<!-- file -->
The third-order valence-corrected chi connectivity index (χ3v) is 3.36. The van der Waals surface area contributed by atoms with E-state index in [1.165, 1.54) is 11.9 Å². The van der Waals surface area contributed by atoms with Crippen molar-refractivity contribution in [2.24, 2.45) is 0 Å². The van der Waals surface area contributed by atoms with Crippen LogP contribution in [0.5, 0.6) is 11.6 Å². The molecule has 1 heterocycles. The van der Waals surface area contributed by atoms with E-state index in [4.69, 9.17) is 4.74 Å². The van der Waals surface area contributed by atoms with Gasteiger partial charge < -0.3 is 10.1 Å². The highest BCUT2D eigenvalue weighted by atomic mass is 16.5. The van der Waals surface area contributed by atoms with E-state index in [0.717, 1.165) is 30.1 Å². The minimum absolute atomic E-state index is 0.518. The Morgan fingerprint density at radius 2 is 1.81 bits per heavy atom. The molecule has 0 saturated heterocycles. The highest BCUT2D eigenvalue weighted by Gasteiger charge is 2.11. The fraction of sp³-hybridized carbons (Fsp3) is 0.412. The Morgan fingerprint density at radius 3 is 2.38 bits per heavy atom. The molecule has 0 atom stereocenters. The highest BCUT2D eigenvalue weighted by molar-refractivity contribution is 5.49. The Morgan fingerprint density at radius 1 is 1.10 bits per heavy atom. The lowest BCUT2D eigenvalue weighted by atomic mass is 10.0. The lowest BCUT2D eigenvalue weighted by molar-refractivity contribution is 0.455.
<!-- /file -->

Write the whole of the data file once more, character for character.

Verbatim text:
The third-order valence-corrected chi connectivity index (χ3v) is 3.36. The van der Waals surface area contributed by atoms with E-state index in [1.165, 1.54) is 11.9 Å². The van der Waals surface area contributed by atoms with Crippen molar-refractivity contribution in [2.24, 2.45) is 0 Å². The van der Waals surface area contributed by atoms with Crippen LogP contribution in [0.5, 0.6) is 11.6 Å². The molecule has 1 heterocycles. The van der Waals surface area contributed by atoms with E-state index in [4.69, 9.17) is 4.74 Å². The van der Waals surface area contributed by atoms with Gasteiger partial charge < -0.3 is 10.1 Å². The highest BCUT2D eigenvalue weighted by atomic mass is 16.5. The van der Waals surface area contributed by atoms with E-state index in [0.717, 1.165) is 30.1 Å². The minimum absolute atomic E-state index is 0.518. The Morgan fingerprint density at radius 2 is 1.81 bits per heavy atom. The molecule has 0 saturated heterocycles. The highest BCUT2D eigenvalue weighted by Gasteiger charge is 2.11. The fraction of sp³-hybridized carbons (Fsp3) is 0.412. The Morgan fingerprint density at radius 3 is 2.38 bits per heavy atom. The molecule has 0 atom stereocenters. The highest BCUT2D eigenvalue weighted by molar-refractivity contribution is 5.49. The Morgan fingerprint density at radius 1 is 1.10 bits per heavy atom. The lowest BCUT2D eigenvalue weighted by atomic mass is 10.0. The lowest BCUT2D eigenvalue weighted by molar-refractivity contribution is 0.455.